Welcome to Weekly Trumpet Tips:
Please always feel free to respond / comment on any of the tips listed in these weekly posts. Your input may help clarify details for someone else!
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Tip #1 – When The Chops Aren’t Working!
For obvious reasons, I’ve been doing a TON of playing everyday for the last several weeks. The great news is – I’m in the studio working on the new album… the bad news is – I’m pooped!
Here’s where it starts to get interesting… typically if our corners are sore, we “know” that we’re tired and need to rest the chops becasue we feel it. Much like our arms, legs, etc. But from YEARS of doing things wrong, and continually beating myself senseless, I learned through writing “About Face” that when the little tiny muscles inside your lips that form the aperture (THE MOST IMPORTANT ASPECT OF PLAYING) fatigue, they don’t really have any way of “telling” you. Other than tapping out and making you fall back on more corner strength. These aperture muscles are TINY! And once they get pushed past the point of fatigue, it takes anywhere from 48 to 96 hours for FULL recovery!
This DOES NOT mean that you should lay completely off the horn however… for me, it indicates that I have to understand my limits and stay away from long endurance based playing and upper register playing. I will spend a day or two playing sparsely – pedal tones and low register playing, mixed with LONG breaks! If I have “practicing” to do, I usually just finger along with a metronome, etc.
This tip will really allow you to avoid extremely frustrating playing sessions, and be a little more kind and gentle to the tiny muscles that carry the brunt of our playing load!
Tip #2 – “The Devil is in The Details”
This old saying holds VERY true in learning, practicing, and performing music – for ALL musicians! And this is where tenacity and desire HAVE to take over or we will not reach our goals or the level of our super heroes!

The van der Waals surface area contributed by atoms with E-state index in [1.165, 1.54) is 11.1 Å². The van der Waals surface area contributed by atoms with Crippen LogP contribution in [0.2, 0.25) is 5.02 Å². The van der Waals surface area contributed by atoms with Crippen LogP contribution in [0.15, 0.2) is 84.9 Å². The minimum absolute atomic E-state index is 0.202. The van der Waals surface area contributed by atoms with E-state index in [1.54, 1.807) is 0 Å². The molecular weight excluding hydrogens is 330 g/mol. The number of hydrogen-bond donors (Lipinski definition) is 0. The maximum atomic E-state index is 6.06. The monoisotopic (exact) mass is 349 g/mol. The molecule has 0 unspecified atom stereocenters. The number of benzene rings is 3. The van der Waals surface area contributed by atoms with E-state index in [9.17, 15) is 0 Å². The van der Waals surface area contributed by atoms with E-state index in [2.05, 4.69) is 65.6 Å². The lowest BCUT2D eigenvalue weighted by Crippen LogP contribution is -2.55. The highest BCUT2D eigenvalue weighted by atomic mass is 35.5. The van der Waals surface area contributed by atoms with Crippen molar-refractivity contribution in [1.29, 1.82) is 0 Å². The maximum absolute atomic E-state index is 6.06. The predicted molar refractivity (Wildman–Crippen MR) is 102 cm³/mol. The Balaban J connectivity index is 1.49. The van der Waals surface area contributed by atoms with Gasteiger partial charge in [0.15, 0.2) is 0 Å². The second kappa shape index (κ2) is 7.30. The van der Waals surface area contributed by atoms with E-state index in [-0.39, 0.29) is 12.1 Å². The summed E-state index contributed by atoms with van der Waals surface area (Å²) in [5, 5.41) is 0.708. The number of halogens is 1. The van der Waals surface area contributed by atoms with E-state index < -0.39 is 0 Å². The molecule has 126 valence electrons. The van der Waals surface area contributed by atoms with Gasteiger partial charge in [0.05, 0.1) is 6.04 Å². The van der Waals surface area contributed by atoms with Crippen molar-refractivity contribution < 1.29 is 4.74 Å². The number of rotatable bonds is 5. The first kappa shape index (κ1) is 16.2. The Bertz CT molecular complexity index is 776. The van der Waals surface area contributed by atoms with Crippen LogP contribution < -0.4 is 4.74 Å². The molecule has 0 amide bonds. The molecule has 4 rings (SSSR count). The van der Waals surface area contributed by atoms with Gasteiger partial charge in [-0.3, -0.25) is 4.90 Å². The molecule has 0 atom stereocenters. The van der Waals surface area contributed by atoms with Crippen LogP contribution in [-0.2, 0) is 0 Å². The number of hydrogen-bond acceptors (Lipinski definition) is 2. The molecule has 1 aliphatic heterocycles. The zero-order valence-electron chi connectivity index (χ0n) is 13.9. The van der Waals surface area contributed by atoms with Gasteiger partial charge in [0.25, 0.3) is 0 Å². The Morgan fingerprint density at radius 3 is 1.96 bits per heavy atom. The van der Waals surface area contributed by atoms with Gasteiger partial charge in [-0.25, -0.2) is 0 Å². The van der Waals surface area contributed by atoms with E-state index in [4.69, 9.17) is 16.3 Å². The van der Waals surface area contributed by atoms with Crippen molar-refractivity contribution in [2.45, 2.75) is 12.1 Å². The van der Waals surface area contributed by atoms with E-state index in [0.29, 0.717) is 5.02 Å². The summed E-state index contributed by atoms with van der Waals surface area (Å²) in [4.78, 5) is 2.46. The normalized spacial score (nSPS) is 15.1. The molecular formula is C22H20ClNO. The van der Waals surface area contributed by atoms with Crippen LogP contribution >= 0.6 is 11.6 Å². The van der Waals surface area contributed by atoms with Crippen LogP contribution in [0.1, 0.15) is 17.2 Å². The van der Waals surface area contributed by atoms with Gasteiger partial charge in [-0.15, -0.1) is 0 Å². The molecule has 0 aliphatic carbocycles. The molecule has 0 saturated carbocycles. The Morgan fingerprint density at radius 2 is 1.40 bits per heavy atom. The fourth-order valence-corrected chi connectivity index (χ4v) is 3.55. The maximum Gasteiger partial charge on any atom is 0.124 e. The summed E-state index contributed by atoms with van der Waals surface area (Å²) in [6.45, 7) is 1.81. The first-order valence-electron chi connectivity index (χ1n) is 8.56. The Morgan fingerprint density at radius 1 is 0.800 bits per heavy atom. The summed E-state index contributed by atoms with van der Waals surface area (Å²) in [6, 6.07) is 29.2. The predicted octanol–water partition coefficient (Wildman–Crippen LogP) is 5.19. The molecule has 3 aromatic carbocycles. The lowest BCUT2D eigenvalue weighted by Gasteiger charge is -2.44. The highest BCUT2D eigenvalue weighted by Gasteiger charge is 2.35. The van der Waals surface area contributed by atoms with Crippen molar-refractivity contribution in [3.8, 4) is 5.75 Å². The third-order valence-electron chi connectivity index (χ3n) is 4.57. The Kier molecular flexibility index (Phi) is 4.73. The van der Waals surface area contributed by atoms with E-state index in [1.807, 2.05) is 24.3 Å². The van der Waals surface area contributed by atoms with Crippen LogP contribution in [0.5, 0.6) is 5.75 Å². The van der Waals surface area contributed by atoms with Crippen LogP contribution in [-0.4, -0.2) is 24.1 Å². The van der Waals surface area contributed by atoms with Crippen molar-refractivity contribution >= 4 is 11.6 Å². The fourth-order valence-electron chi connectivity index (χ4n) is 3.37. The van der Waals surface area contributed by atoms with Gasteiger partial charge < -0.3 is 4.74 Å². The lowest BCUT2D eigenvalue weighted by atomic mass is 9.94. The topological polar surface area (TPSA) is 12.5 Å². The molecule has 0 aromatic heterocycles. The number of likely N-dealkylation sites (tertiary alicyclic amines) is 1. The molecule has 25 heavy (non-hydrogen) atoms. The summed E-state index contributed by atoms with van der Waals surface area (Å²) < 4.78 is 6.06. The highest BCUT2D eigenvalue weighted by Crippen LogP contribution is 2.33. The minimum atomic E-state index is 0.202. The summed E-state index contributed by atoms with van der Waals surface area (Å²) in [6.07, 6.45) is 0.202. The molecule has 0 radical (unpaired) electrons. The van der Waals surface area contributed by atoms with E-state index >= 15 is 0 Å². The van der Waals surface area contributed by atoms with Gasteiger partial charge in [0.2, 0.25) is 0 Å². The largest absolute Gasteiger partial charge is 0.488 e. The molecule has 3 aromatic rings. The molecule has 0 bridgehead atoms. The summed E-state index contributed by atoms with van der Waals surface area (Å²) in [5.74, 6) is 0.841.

While this may seem very obvious for some – there are a great many players that just haven’t been taught to look at every little aspect of playing. It’s truly amazing as to how the best hiding places are sometimes in plain sight!
When you listen to Maynard, Arturo, Clifford Brown, Freddie Hubbard, Jerry Hey, etc. (the list is vast and I’m sorry for only listing a few), you’re hearing the results from countless hours of mindful, careful, and “boring” practice! I use the word “boring” because I’ve had many a student say this very thing to me. Practicing with a metronome religiously, recording yourself, and playing dynamics and articulations as spot on as possible. Using emotion to help guide the music. Get further inside than just the notes on the page! While in many cases the written music is exactly what the composer / arranger was hearing at the time, it’s still written. It takes human interaction and interpretation to bring a piece to life!
“Nobody gets to live life backward. Look ahead, that is where your future lies.”
Esther Lederer – (Better known as Ann Landers)
1918-2002, Advice Columnist
Have a GREAT week!